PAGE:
If I were to determine a prison sentence, some thing's I'd look for are: what did he do, why did he do it, what was the degree of the infraction, what punishment would fit the crime?

Correct me if I'm wrong, but what I do *not* do is assign judicial absolutes (Thou shalt not kill, thou shalt not steal, thou shalt not mow thine lawn on thursdays) and couple them with absolute punishments (If you kill, you must die; if you steal, your fingers must get cut off). That would be ignoring the context of the situation and thus wrong. I also don't leave it up to a commitee of judges to decide with the express belief that "there are no objective laws". If it's not objective, and it's not intrinsic, then what must law be?

There is no such thing as subjective law. Period.

If you say "there was no objective way for the government to determine prison sentences", then under your system there can be no objective law. Being objective requires being able to take the context of the situation (the facts, all of them available; not a choice few; the entirety of your knowledge) and thus apply it to whatever judgments, abstractions, principles you wish. If it is impossible to look at reality and thus reach a judgment, then you have successfully severed thought from reality (dispense your righteous justice now!).

Just because something is objective doesn't mean it's infallible. Just because something is wrong, doesn't mean it's not objective. If something is wrong in the light of new evidence and is not changed, then it is not objective. If my context is too small, then I should say it's too small. If my context gives me a definite answer, then I should agree with that definite answer. If my context is later expanded or altered in such a way that my previous answer is wrong, then I should alter my conclusion.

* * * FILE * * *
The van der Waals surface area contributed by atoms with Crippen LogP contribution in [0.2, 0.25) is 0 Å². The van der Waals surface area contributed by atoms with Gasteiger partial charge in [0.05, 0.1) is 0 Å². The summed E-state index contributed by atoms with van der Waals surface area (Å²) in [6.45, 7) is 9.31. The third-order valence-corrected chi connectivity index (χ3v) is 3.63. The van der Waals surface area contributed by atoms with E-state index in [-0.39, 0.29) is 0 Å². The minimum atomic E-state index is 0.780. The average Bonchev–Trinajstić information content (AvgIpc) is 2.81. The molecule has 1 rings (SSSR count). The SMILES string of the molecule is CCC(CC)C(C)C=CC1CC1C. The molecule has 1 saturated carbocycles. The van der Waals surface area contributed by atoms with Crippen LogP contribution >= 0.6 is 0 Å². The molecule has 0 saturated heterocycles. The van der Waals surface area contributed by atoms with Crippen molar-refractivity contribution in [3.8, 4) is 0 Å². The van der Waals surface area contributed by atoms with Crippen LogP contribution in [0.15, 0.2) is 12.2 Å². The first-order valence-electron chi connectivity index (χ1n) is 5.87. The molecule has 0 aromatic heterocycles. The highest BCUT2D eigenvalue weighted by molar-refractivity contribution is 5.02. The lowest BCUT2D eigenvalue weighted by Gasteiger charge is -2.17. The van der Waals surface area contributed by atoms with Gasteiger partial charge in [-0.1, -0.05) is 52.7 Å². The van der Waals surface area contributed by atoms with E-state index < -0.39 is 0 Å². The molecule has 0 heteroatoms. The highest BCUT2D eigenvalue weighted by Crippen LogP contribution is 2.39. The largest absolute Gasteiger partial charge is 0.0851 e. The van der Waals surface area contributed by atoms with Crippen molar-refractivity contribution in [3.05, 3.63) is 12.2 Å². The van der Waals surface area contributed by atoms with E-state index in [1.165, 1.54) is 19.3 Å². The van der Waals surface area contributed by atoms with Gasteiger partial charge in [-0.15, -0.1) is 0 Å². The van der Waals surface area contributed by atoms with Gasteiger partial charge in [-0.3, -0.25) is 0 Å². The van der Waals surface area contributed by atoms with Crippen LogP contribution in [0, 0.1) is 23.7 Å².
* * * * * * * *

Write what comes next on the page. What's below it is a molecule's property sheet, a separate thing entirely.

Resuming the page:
I think the government is perfectly capable (as everyone else is) of being objective. The truth-value of facts (assuming that they're even accepted) does not necessarily alter my objectivity. That's called an error, not an evasion. Everyone is at least capable of error, the government not excluded. Just because the government is not omnipotent doesn't make it not objective.

Your argument basically comes down to this...

"There is no way to properly rectify the wrong committed."

therefore:

"There is no way to properly indentify to what degree a criminal should be punished based upon his crime."

therefore:

"All that proper criminal justice can be oriented towards is the security of a crime-free future."